The UK’s first ‘super’ anaerobic digestion (AD) plant dealing with food waste has been launched by Biffa, a leading waste specialist. Based at the company’s Poplars waste management site in Cannock, Staffordshire, the new facility, which is the biggest in the UK, will process up to 120,000 tonnes of food waste from homes and businesses in the West Midlands every year to produce enough renewable energy to power 6,000 homes and a soil improver that can be used in the same way as compost.
“This is the future of waste. It is taking food that could once only be sent to landfill and turning it into something of value on a truly industrial scale. It is a key milestone in society’s drive to reduce waste, cut emissions and recover the inherent value in our waste,” comments Ian Wakelin, chief executive of Biffa.
Planning permission for the facility was granted in November 2009 and construction started in January 2010.
The Cannock facility is the latest in a long line of commitments from Biffa to handle more of the UK’s food waste. It forms part of Biffa’s expanding network of AD plants and follows on from the launch of its National Food Waste Recycling Service for businesses earlier in the year.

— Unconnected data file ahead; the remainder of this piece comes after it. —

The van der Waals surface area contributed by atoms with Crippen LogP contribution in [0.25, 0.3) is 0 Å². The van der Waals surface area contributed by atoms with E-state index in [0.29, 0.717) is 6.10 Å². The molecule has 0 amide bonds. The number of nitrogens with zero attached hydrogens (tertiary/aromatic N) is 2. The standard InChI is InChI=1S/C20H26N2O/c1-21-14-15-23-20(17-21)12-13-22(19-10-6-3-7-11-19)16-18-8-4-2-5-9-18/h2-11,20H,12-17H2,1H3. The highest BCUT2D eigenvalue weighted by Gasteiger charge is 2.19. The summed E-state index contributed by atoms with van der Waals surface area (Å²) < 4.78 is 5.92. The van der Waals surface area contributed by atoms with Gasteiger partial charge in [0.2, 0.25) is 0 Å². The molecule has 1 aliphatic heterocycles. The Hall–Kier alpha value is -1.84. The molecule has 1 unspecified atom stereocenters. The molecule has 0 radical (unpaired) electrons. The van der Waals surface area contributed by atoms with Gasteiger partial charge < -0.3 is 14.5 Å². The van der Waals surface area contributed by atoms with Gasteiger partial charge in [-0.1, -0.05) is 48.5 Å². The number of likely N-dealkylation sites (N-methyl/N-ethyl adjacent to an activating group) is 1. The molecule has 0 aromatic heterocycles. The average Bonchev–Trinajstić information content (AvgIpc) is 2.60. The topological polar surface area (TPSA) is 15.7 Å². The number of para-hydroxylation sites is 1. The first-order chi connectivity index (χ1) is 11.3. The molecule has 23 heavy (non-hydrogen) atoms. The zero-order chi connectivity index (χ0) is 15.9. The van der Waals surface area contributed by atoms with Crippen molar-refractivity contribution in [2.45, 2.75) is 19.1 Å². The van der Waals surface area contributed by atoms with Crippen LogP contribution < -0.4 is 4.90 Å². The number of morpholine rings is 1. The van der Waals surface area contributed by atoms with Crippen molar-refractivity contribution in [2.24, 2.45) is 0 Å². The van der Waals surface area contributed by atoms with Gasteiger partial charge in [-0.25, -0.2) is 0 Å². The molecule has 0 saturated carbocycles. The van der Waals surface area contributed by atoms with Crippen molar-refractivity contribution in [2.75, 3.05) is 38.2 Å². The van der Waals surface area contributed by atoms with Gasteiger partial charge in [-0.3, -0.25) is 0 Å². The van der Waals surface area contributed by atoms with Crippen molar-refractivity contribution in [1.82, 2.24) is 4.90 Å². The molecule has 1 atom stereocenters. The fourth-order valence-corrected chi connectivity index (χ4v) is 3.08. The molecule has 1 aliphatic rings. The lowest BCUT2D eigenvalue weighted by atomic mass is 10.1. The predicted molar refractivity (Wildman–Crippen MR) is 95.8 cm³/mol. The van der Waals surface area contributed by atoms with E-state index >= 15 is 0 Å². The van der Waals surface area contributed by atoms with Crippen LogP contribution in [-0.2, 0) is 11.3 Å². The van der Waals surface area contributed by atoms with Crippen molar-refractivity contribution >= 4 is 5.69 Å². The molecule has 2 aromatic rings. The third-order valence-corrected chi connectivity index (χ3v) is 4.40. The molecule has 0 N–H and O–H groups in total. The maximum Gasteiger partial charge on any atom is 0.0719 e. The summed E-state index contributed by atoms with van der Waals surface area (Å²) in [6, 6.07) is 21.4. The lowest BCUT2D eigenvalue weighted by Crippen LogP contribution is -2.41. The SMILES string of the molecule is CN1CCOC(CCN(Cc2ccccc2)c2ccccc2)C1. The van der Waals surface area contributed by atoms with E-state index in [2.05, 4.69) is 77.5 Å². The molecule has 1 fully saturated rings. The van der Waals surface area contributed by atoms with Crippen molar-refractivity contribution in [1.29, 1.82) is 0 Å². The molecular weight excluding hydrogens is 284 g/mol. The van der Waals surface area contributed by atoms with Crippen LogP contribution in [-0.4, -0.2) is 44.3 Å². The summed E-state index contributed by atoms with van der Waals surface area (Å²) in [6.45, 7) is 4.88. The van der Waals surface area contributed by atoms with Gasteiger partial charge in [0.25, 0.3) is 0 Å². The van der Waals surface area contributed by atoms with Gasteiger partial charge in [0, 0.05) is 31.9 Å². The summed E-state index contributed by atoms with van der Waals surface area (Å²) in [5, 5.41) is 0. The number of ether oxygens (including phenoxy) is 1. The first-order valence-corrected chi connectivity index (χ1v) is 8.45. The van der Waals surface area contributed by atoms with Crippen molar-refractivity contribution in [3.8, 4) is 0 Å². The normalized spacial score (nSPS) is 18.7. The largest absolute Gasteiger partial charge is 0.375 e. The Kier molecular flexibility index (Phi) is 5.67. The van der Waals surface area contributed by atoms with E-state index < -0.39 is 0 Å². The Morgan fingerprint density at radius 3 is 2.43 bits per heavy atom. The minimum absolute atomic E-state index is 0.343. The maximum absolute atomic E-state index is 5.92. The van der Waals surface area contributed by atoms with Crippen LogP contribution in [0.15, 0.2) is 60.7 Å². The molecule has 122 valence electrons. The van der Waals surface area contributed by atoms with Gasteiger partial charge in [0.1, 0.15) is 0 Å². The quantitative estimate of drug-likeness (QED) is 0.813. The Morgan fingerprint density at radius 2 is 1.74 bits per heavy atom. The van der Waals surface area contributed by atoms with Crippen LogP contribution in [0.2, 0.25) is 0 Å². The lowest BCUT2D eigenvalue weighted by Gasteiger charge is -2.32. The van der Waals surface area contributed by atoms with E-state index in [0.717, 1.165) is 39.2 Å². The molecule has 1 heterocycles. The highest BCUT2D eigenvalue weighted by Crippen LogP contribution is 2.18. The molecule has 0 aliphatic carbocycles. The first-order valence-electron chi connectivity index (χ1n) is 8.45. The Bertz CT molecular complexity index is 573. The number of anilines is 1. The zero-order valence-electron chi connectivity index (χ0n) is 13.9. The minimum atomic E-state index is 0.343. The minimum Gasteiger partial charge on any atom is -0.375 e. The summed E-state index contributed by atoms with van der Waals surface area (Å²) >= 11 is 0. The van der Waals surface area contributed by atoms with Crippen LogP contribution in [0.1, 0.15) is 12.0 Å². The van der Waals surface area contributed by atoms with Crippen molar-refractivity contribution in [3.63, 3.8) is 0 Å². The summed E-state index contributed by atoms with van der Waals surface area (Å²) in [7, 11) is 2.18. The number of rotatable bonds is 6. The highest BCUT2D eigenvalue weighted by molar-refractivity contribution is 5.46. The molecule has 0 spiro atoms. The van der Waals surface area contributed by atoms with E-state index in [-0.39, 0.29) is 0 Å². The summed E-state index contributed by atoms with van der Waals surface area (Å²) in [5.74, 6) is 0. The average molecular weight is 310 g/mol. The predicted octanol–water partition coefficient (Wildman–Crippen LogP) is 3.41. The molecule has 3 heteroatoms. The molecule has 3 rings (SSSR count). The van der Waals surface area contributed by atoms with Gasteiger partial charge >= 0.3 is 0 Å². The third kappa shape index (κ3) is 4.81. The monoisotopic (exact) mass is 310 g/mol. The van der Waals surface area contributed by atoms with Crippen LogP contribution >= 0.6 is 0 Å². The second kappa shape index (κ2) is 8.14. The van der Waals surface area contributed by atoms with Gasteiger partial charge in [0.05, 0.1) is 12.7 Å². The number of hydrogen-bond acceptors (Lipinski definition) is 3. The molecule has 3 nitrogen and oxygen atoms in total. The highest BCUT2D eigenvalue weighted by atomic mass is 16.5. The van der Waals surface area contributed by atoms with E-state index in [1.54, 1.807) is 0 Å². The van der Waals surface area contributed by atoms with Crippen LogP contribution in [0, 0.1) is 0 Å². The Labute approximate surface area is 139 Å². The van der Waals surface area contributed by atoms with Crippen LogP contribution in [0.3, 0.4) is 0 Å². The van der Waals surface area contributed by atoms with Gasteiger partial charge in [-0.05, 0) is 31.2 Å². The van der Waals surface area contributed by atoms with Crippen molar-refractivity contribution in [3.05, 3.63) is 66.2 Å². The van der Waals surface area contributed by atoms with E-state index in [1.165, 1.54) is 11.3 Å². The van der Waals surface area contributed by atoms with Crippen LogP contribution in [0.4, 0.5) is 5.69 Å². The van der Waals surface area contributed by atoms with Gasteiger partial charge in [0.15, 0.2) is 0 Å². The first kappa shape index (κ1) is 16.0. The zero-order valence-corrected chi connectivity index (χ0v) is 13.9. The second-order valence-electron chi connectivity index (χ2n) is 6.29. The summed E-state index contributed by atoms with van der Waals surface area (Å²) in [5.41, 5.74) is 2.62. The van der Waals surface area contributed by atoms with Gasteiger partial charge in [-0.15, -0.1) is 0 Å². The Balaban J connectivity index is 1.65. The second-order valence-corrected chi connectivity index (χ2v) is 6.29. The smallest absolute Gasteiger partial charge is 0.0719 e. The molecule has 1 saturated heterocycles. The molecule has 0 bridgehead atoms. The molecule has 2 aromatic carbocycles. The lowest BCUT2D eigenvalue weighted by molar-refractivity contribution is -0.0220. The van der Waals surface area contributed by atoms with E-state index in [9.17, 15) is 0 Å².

Biffa already operates a number of food waste treatment facilities in the UK, enabling up to 100,000 tonnes of food waste per year to be recycled or reused.
Ian Wakelin adds: “We all want to recycle more. It is initiatives like this which allow us to do so with minimum effect on our day to day lives at home or at work.”
Every year, the UK throws away around 15 million tonnes of food waste (source: Defra/WRAP) and it is thought that around half of this comes from businesses. Much of this food waste is currently sent to landfill sites where it breaks down into methane and carbon dioxide, both powerful greenhouse gases that contribute significantly to climate change.
Biffa is an integrated waste management business providing collection, treatment, recycling and technology-driven energy generation services.